The man’s chest swelled as he drew breath, then opened his mouth in a bellow that flung forth a gout of violet fire. Abramm toppled backward as it slammed into his sword, sending it sailing through the air to land with Trap’s in a twisted, smoking heap on the sand some ten yards away.
At Beltha’adi’s side, Katahn had leaped up, jabbering and gesticulating furiously. Already Zamath and the others were rushing in, interposing their bodies between their charges and the box and hurrying them out of the ring.
Katahn met them in the corridor not long afterward, bursting with excitement. “Wonderful!” he crowed. “And that bit with the courtiers at the end? They’ll be falling all over themselves to get at you next time.”
Shettai, who had trailed in his wake, looked at Abramm as if she’d never seen him before, while Abdeel and Dumah swirled out cloaks with which to enfold them. The chamber throbbed with excited babble as news of the Kiriathans’ victory spread….
Until a familiar high-pitched voice cut through it all, producing an instant shocked silence.
Katahn’s priest, Master Peig, stood in the aisle, shaven dome gleaming, dark eyes glaring, Regar at his elbow in silent support.
“You must kill them both, Lord Katahn!” the man said again, his voice hard and condemning. It echoed away to silence, every eye in the packed chamber suddenly fixed upon the two men.
Katahn laughed. “Do you have any idea how much money these men will make me in a single season?”
“Greed brought down the Dorsaddi, Katahn.” Peig paused, narrowed his eyes. “I told you not to make a warrior of him. I told you this would happen. But you paid no heed, and so your task is harder. I tell you these two carry the mark of destruction. If you do not destroy them, Katahn ul Manus, you will lose everything. Everything.”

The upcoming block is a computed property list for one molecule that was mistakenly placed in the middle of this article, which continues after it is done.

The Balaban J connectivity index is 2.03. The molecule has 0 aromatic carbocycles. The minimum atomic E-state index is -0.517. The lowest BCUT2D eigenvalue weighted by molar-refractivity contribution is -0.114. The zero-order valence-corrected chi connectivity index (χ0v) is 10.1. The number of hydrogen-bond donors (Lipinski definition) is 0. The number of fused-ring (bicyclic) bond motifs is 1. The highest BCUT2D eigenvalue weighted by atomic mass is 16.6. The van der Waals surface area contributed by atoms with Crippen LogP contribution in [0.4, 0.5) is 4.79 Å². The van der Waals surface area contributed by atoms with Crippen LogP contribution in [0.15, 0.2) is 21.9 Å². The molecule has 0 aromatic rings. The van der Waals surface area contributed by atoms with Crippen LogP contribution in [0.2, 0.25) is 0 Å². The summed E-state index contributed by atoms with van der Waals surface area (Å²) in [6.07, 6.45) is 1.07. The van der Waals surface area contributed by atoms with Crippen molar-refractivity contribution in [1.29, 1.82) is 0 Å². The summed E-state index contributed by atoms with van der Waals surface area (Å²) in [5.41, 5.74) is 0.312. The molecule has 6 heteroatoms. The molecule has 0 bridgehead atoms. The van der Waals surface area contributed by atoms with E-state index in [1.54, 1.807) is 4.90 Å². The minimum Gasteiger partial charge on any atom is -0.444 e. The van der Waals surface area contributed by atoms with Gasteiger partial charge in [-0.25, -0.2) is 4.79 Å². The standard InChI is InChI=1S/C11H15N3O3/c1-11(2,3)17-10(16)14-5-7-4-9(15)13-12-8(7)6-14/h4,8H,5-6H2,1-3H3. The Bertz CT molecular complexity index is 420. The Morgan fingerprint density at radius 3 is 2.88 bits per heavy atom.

The silence could not have been more absolute. Even Katahn seemed momentarily taken aback by the intensity of the holy man’s warning. For a long horrible moment Abramm feared all his grasping after survival, all he had sacrificed and endured, would come to nothing after all.
Then Katahn smiled. “How many of your prophecies have come true in the last year, Master Peig? Half of them? That’s probably too generous. A quarter, then? And if we consider the last handful of years, how many times, then?”
The priest jerked up his chin. “They have all come true, sir, it is only the interpretation–”
“A prophecy is useless if not properly interpreted before its execution, sir. And considering your record, why should I believe that this time you’ve done it correctly?”
Master Peig ignited in a flaming rage, loosing a volley of words Abramm had no hope of following. When Katahn clearly still resisted, his son Regar jumped in, but he too argued in vain. Finally Peig surrendered with a bitter epithet and strode away. A moment longer the son regarded the father, tight-lipped, clearly distraught. Then he too took his leave.
Katahn watched them go, smirking openly. He made some irreverent comments to his men, then gave orders concerning his slaves’ treatment and rewards and departed.
Shettai lingered, her gaze once more on Abramm. Their eyes met for a long fierce moment, as if she searched for something of vital importance, and he thought again of the slain Dorsaddi’s earlier prophecy to Beltha’adi. “Even now the Deliverer is coming to slay you.”
She turned away, finally, and it seemed to him there was something very like a secret smile upon her lips.
The Light of Eidon (Legends of the Guardian-King, Book 1) by Karen Hancock
Copyright © 2003, Karen Hancock
Published by Bethany House Publishers
Used by permission. Unauthorized duplication prohibited